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UK earmarks £8 m for cutting carbon emissions of six industrial areas
The UK allocated £8 million for cutting carbon remissions of six major industrial areas within the framework of the UK’s drive to create the world’s first net-zero emissions industrial zone by 2040.
The new funding is latest phase of government’s £170 million Industrial Decarbonization Challenge which has the potential to create tens of thousands of jobs as UK builds back greener.
The funding will bankroll six projects in the West Midlands, Tees Valley, North West, Humber, Scotland and South Wales.
The decarbonization scheme across the North West of England and North East Wales aims to create over 33,000 new jobs and more than £4 billion of investment as it bids to become the world’s first net zero industrial zone.
A net zero industrial zone will see all industries in a region collectively reducing their carbon dioxide emissions to as close to zero as possible using low-carbon energy sources and new technology like carbon capture.
Energy Minister Kwasi Kwarteng said “The UK is leading the world’s green industrial revolution, with ambitious targets to decarbonize our economy and create hundreds of thousands of jobs.”
“As we continue to level up the UK economy and build back greener, we must ensure every sector is reducing carbon emissions to help us achieve our commitment to net zero emissions by 2050,” he added.
“This funding will help key industrial areas meet the challenge of contributing to our cleaner future while maintaining their productive and competitive strengths,” he said.
Decarbonizing UK industry is a key part of the government’s ambitious plan for the green industrial revolution, which is laid out in its Ten Point Plan and Energy White Paper and is set to create 220,000 jobs as we build back greener over the next decade.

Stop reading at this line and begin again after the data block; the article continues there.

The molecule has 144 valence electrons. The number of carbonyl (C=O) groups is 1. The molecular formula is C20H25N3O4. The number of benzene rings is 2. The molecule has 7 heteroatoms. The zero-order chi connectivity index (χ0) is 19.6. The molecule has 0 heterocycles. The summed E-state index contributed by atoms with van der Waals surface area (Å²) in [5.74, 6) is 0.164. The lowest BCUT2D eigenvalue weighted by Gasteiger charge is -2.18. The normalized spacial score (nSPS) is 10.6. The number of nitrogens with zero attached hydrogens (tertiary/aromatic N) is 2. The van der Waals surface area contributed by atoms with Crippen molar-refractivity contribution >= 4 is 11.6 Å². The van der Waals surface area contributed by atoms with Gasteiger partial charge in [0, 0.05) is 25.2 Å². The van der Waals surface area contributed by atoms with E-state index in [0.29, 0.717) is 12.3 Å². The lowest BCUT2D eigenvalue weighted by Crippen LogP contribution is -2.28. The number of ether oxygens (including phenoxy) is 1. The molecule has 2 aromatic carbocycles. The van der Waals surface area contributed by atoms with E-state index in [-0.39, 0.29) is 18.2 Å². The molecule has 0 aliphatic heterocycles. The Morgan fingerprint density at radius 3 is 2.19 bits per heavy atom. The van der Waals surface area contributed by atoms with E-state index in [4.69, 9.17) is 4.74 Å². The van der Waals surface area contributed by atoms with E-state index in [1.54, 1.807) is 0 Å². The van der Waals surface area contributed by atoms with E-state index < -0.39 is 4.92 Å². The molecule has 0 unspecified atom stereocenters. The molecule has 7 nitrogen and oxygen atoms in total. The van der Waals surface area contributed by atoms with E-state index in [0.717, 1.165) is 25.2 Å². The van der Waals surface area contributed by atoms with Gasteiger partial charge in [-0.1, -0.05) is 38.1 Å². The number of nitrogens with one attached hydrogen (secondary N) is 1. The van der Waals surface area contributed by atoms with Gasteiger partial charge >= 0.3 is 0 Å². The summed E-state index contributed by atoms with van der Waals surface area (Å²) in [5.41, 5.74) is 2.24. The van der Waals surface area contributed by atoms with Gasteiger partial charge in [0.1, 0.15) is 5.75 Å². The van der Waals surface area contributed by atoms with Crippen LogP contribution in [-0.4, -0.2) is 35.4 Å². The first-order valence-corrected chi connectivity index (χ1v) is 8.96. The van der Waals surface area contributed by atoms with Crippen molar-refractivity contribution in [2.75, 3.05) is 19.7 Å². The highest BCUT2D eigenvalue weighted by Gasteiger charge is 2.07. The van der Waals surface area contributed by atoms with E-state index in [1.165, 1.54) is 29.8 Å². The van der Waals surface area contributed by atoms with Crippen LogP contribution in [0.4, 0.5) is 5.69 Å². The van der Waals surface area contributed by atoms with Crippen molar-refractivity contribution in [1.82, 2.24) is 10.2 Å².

The Industrial Clusters Mission aims to support the delivery of four low-carbon regional zones by 2030 and at least one net zero green hotspot by 2040, kickstarted by the government’s £170 million Industrial Decarbonization Challenge.
The six winners will now produce detailed plans for reducing emissions across major areas of industrial activity, where related industries have congregated and can benefit from utilizing shared clean energy infrastructure, such as carbon capture, usage and storage (CCUS) and low-carbon hydrogen production and distribution.
All the winners have produced initial plans for reducing emissions across major industrial clusters across the UK and, in subsequent years, will build on these preliminary successes by bringing together industry and public sector bodies in a comprehensive effort to devise a route to net zero emissions.
Bryony Livesey, UKRI Challenge Director, Industrial Decarbonization, said “The announcement shows that the industrial clusters campaign is proceeding at pace. This second phase of the competition asks companies and partners to plan for comprehensive changes to industries, products and supply lines.”
“This is a crucial step in the government’s plans to develop cost-effective decarbonization in industrial hubs that tackle the emissions challenge UK industry faces. The move to low carbon industry is a huge opportunity, with the chance for the UK to take the lead and seize a large share of a growing global market,” he added.